The Piss Missile guy would later be heard berating his wife for not recording video of his final point in the championship round the next day, which the Vegas meatheads won over the squad from the Pacific Northwest 5-0. At least we got a point off of the chooch squad from Vegas. The Piss Missile guy said he was a former Kansas University basketball player. I checked the rosters. He did attend Kansas, but there was no record of him as a roundballer playing in front of the student section doing the “waving wheat” at Allen Fieldhouse in Lawrence. Among their singles players was Kyle Knecht, a lanky kid from Ohio who makes flat contact, covers the whole court, and rarely makes unforced errors. He’s also a professional poker player, and as he and the Piss Missile guy explained it, they decided to “take up tennis” during the 2020 lockdown with the aim of claiming the USTA 3.0 National Championship. Which they did at 12:50 pm CST Sunday October 4, 2021, when Knecht put away his opponent from the Pacific Northwest and screamed to everyone in the facility “That’s three Red Rock!”
So we missed qualifying for the finals thanks to one 4-1 loss to the eventual card-counting champions from Vegas. There’s solace and some degree of consolation in that. But the true beauty of this trip was the unlikely journey to an oddball venue for a diverse group of upstate New Yorkers who didn’t practice four days a week like the Vegas guys. I enjoyed immensely a team trip to the famous Cattleman’s Steakhouse in the Stockyard district where you park your car, exit the vehicle, and smell the cow dung before you eat one. Fried lamb testicles were proudly served as appetizers, though I didn’t partake.
In the Bricktown nightlife district, I couldn’t find a goth club but still had a great time hanging out with the documentary film dude on our team. In the wee hours, I somehow managed not to insult the Uber driver he summoned to get us back to our Courtyard by Marriott tennis gulag.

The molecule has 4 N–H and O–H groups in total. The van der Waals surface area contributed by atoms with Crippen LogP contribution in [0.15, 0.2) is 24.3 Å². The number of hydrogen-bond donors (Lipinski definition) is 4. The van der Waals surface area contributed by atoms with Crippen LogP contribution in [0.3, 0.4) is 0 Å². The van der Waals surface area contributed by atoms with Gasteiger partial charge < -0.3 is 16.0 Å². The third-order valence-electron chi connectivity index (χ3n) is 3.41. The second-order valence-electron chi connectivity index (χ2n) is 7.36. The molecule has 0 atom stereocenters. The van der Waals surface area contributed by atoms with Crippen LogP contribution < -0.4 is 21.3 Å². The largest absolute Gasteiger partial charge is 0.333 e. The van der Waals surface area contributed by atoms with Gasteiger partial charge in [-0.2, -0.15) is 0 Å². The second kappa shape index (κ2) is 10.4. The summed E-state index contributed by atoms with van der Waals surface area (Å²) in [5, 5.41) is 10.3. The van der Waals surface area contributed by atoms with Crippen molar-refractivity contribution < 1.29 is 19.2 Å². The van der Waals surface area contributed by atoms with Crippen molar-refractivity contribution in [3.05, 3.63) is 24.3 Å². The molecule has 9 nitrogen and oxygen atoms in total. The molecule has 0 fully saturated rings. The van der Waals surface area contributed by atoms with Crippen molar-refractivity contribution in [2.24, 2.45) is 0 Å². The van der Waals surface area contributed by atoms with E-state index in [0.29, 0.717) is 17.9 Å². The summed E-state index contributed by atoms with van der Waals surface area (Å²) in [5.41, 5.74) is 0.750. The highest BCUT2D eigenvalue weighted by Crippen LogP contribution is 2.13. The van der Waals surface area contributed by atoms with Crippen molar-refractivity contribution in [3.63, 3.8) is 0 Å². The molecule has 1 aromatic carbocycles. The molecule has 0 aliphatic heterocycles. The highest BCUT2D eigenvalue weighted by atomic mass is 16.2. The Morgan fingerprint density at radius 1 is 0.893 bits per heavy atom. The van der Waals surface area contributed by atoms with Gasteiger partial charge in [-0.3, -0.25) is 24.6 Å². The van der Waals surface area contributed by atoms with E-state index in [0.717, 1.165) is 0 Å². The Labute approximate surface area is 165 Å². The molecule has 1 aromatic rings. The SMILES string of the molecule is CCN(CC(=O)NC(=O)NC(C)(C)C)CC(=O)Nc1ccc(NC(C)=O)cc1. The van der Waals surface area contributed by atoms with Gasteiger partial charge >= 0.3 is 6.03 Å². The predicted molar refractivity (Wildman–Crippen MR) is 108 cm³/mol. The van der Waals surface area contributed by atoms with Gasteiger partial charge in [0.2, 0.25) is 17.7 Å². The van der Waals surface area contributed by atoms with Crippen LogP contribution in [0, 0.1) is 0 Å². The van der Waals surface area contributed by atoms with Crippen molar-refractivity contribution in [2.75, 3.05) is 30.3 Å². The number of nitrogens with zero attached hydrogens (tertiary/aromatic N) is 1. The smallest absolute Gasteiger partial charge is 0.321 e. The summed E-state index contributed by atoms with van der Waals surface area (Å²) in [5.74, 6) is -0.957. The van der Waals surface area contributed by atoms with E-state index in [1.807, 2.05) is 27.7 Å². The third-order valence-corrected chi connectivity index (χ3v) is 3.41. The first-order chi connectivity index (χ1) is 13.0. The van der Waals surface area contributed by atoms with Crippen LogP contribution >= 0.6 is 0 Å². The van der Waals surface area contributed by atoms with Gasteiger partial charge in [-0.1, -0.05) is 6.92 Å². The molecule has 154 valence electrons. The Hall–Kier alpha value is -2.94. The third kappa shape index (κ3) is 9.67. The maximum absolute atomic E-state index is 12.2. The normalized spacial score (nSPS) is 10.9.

When we all first arrived in OKC, there was a kooky idea of going to a local Goodwill to purchase cowboy hats for ironic/zany credentials. Perhaps the hats would throw off our tennis jock rube opponents we hoped to destroy. We arrived at an airplane hangar-sized Goodwill distribution center near downtown OKC. Inside, we saw a riot of people who’d wait for giant wheeled bins heaving with donated items to emerge from an enormous side door and then wrestle over the contents. There were no shelves or “vintage” sections marked off. There were no dressing rooms or mirrors. Painted on the wall was the credo “Everything is Sold As Is.”
I saw a spirited tug of war between two Mexican dudes vying for a pair of wooden Marantz stereo speakers. There was an air of urgent desperation, and there were no cowboy hats to be seen. This Goodwill was a combination of a Moroccan souk and a WWE cage match. We quietly exited the store. Back in the car, I noticed the highway underpasses nearby were dotted with crispy white guys in homeless encampments made up of cardboard boxes, like the ones mentioned in the Bruce Springsteen song “The Ghost of Tom Joad.” It was for real and outside the tinted car window. It was a modern-day Steinbeck scenario. Every other intersection had a person holding a cardboard sign etched with their economic woes and lack of fortune. They collected stray dollars or granola bars from lowered driver’s side windows. I stared at them, realizing I’d come to their historically-challenging land to compete in a country club sport invented in 12th-century France.
A sense of gratitude came over me, thankful for my health and ability to be among teammates who aren’t homeless and who also like to compete, especially in doubles, which is my specialty. In the late chapters of Steinbeck’s masterpiece novel rooted in Oklahoma, the preacher Casy is remembered for a particular Biblical reference that reminded me of playing doubles tennis. It’s Ecclesiastes verse 4: Two are better than one, because they have a good return for their labor: If either of them falls down one can help the other up. But pity anyone who falls and has no one to help them up.